Modernist Cuisine: Top Shelf Cooking

by Alyssa Oursler | June 25, 2013 11:31 am

Top Shelf showcases luxury vacations, goods, restaurants and more that you can indulge in after your investing pays off.

TopShelf (3)[1]I’ll be honest: When I dream of living large in retirement, most of my fantasy meals are made in a chef’s kitchen.

But then again, that’s likely because my personal cooking skills are limited to cereal, salads and few variations of chicken.

For those of you with a bit more finesse and patience in the kitchen, your investing indulgences might look a little bit different. Like say, a fancy cookbook.

I know what you’re thinking (or what I was originally thinking, anyway): “A cookbook? Please, I’ve seen plenty of those. And I’ve been on Pinterest.”

But Modernist Cuisine[2] isn’t just any cookbook. It’s a “six-volume, 2,400-page cookbook set that reveals science-inspired techniques for preparing food that ranges from the otherworldly to the sublime.”

A few other summaries of the foodie sensation: “this decade’s most influential work about food,” “the cookbook to end all cookbooks,” “a visual roller coaster through the world of food and cooking tools.” and “an encyclopedia to contemporary cooking.”

Modernist Cuisine is by Nathan Myhrvold — former chief technology officer at Microsoft (MSFT[3]) — along with Chris Young and Maxime Bilet, who led teams of dozens of chefs and assistants. Bottom line: It ain’t some Martha Stewart or Guy Fieri nonsense.

Myhrvold, since helping Bill Gates popularize Microsoft’s software years ago, has “reinvented himself as a food scientist,” as Forbes recently put it[4]. In Modernist Cuisine, he breaks down the process of cooking — including details on molecular gastronomic techniques — and accompanies the info and recipes with eye-catching photographs, displayed on the thickest, glossiest waterproof paper he could find.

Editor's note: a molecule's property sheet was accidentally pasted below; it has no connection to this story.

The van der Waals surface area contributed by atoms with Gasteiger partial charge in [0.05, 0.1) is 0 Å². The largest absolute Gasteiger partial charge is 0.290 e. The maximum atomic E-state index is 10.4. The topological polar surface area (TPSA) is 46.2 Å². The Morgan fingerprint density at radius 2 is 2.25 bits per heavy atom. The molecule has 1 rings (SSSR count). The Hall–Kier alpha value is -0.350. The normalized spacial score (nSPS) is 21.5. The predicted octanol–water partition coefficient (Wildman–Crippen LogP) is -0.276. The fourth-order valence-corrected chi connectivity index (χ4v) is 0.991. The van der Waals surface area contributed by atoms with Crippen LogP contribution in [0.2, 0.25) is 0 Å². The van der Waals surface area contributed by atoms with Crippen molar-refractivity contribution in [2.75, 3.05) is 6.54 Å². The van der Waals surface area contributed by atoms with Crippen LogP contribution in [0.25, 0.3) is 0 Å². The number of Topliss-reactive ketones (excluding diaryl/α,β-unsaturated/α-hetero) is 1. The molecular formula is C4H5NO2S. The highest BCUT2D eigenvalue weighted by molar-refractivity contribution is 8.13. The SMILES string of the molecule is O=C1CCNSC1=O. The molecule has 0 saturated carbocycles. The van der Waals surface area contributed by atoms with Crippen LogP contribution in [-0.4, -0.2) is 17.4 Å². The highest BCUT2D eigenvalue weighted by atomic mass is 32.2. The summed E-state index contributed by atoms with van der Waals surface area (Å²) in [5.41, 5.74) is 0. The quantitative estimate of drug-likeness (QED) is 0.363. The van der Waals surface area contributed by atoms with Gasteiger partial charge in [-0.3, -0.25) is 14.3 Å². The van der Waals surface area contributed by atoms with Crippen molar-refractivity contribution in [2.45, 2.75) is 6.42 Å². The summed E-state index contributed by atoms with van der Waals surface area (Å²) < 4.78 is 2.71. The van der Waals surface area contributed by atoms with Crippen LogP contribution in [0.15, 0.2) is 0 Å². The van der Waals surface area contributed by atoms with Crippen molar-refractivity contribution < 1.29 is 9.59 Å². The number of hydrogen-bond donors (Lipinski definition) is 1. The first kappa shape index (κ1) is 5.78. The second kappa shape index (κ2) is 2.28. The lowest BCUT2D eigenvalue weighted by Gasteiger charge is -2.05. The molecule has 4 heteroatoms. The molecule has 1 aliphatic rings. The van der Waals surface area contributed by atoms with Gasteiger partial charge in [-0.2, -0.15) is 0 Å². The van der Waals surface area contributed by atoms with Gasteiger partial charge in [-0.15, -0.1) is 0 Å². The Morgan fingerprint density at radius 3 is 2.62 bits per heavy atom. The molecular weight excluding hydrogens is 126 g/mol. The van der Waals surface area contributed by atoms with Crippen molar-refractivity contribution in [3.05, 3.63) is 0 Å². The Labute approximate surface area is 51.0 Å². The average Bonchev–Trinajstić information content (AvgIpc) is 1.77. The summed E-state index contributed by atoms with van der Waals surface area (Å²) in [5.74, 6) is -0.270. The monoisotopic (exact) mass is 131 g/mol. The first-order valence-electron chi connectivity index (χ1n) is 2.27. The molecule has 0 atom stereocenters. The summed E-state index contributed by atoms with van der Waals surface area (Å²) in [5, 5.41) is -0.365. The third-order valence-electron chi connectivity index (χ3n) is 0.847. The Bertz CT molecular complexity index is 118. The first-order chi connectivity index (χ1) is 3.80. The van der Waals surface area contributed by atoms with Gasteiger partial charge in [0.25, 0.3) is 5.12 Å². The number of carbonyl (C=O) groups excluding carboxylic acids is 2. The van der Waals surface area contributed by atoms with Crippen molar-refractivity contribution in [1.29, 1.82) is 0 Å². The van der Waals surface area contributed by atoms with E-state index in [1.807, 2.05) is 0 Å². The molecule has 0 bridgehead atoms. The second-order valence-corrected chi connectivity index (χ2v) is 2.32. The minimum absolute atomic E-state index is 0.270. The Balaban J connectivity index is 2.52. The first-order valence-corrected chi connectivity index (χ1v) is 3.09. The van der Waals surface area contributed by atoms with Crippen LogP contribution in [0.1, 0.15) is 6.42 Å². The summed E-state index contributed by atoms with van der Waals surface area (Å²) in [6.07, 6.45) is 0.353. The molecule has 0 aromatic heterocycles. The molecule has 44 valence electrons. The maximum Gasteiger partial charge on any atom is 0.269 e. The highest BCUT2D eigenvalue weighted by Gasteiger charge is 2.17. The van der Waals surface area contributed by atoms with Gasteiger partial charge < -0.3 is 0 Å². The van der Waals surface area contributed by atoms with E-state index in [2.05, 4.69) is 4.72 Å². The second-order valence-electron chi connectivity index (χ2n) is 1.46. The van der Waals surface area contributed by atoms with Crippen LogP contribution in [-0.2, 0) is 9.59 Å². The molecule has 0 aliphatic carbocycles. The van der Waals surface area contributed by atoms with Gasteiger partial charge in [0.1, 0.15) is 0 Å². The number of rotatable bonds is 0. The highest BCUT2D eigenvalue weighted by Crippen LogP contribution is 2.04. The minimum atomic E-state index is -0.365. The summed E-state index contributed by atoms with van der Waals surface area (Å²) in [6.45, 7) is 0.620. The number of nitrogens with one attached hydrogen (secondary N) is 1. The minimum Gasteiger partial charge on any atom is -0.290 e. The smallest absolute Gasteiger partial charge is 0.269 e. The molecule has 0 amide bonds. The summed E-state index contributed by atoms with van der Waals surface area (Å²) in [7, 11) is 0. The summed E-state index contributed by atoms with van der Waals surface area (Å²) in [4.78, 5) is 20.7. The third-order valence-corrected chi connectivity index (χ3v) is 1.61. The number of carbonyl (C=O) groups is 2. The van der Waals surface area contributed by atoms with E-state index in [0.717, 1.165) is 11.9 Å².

Of course, it will cost you more than $500 if you snatch it up from Amazon (AMZN[5]), and over $600 if you decide to pick it up at Urban Outfitters‘ (URBN[6]) Anthropologie. But Myhrvold admitted he randomly selected a price … “just because.”

The result: the most profitable cookbook. Ever.

That’s gotta be a lot of green in Myrhrvold’s pockets, considering he has sold some $30 million worth of the books — including the cheaper at-home follow-up[7] — since its release in 2011.

And that’s just the beginning. The Photography of Modernist Cuisine[8] — a coffee-table book featuring more than 200 extra photos and in-depth descriptions, along with a price tag of $108 — will go on sale this October.

The one catch: This is an indulgence that requires the funds to back it up. In fact, the main criticism of the six-book set is that it’s tough to use if you don’t have a fancy kitchen and the right pile of tools.

As New York Times critic Michael Ruhlman[9] put it:

“For nearly two weeks I lived with this extensively hyped work — immersion circulators humming on my counters, a pressure cooker hissing, food sealer and grinder hot from use beside them — and I remain frustrated that I lack so many tools and ingredients required to actually use this behemoth.”

Of course, when you have the cash after years of saving and investing, why not spend it on a immersion circulator and half-a-thousand-dollar cookbook?

If you ask me, that’s when you know you’re doin’ all right.

As of this writing, Alyssa Oursler did not hold a position in any of the aforementioned securities. Follow her on Twitter: @alyssaoursler[10].

  1. [Image]:
  2. Modernist Cuisine:
  3. MSFT:
  4. as Forbes recently put it:
  5. AMZN:
  6. URBN:
  7. cheaper at-home follow-up:
  8. The Photography of Modernist Cuisine:
  9. New York Times critic Michael Ruhlman:
  10. @alyssaoursler:

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